NH-01: Currently represented by Democrat Chris Pappas, New Hampshire’s 1st District has been blue for years, but a large Republican playing field has opened up for the primaries, including 23-year-old former Trump staffer Karoline Leavitt and the former 2020 Republican nominee Matt Mowers. Pappas is the first openly gay representative from New Hampshire. Republicans have attacked Pappas’s voting record as a shadow of Nancy Pelosi’s and conservatives in the state say they want New Hampshire’s leadership to act like “a firewall” between the state and Washington DC politics.
TX-32: Rep. Colin Allred flipped this northern Dallas district blue in 2018, taking the seat from longtime incumbent Pete Sessions who had been a reliable Republican voice in Congress since 2003. His alliance with former President Trump could explain Sessions’s defeat, as Trump lost this district by 2 percentage points in 2016. That year, the Democrats did not even field a candidate. Allred is Black, representing a district that is 47 percent minority voters. Republicans have targeted Allred’s seat for the 2022 elections, hoping to gain it back.
TX-24: This suburban district between Fort Worth and Dallas was one of only nine districts that voted for Biden in 2020 while voting in a Republican congresswoman to represent the district itself. Rep. Beth Van Duyne took office in January, replacing retiring Republican Rep. Kenny Marchant. Breaking from her district’s general election wishes, Van Duyne was one of 147 Republican lawmakers to vote to overturn the presidential results.
UT-4: Utah gained a fourth Congressional district after the 2010 census, and that district has flipped back and forth between Republicans and Democrats since its inception. The district votes consistently Republican in presidential elections, with Trump winning by nearly 10 percent in both 2016 and 2020. In 2018, however, a Democrat overtook the house seat by just a couple hundred votes, only to narrowly lose to current sitting Republican Rep. Burgess Owens in 2020.
What Are the Key Factors at Play?
Republicans need to flip five seats to gain back the majority, if the Democratic hold remains 222 to 213 when the House is back to full capacity (there are four House vacancies right now). That’s an easy feat, according to history, since, typically, midterm elections go against the party in power in the White House. Since 1946, the president’s party has lost, on average, 27 House seats, according to research by the Brookings Institute.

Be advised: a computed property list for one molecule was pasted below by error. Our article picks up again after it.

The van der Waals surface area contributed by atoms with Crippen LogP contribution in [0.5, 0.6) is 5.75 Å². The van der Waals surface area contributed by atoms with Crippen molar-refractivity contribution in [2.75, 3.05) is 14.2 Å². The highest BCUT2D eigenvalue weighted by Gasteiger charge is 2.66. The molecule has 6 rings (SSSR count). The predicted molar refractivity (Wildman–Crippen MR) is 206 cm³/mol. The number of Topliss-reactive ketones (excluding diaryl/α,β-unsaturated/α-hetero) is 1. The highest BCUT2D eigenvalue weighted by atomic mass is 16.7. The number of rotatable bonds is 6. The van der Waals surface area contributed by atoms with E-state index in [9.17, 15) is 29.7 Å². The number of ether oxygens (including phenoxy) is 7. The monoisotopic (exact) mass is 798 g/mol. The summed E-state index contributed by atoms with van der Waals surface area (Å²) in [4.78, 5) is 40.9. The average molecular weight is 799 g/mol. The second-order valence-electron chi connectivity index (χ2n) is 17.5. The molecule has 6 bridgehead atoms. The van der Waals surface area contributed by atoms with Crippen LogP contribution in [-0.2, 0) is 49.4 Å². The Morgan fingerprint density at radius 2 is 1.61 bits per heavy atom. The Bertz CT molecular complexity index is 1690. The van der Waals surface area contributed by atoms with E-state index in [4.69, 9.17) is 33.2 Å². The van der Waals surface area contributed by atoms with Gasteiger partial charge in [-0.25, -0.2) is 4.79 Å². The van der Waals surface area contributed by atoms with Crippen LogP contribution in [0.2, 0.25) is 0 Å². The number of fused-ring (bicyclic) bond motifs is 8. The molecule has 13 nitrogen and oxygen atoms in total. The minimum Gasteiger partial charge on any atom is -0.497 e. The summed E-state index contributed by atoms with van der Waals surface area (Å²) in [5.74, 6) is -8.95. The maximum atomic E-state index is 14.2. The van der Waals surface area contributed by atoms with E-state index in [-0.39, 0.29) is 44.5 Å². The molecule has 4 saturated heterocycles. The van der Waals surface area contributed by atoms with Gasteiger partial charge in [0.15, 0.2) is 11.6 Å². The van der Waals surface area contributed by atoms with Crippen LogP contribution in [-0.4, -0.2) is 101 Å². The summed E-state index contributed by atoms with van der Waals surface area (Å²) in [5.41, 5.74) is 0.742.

It’s called “differential turnout,” and it means that voters of the party not in power feel more compelled to vote than those whose party is in power. So, even though 81 percent of Democrats say they are excited to go to the polls in 2022 as opposed to 72 percent of Republicans, history tells us Republican turnout will most likely be up and Democratic turnout down.
And that’s without the census shakeup. 2022 marks the first federal election after the House maps are redrawn, many in favor of Republicans. While Democrats won the White House, they lost key 2020 state legislatures, giving Republicans ample opportunity to gerrymander districts in their favor.
Republican-leaning states gained seats in the census, and Democratic states lost seats, though those seats are considered more closely fought, and in purple areas. Texas gained two seats. Florida, Montana, North Carolina, and Oregon gained one each. The states that lost seats? California, Illinois, Michigan, New York, Ohio, Pennsylvania, and West Virginia.
Redistricting alone could net Republicans a four-seat gain, according to The Cook Political Report. Even with college-educated white voters turning more toward Democratic candidates, bucking a decades-long trend, the Republican Party has more than a good shot of taking the House by a few seats at least in 2022.
If that happens, the decision-making in the country shifts back to the GOP, which would impact laws on everything from abortion to gun control to pandemic response. Small races can mean big change for our country.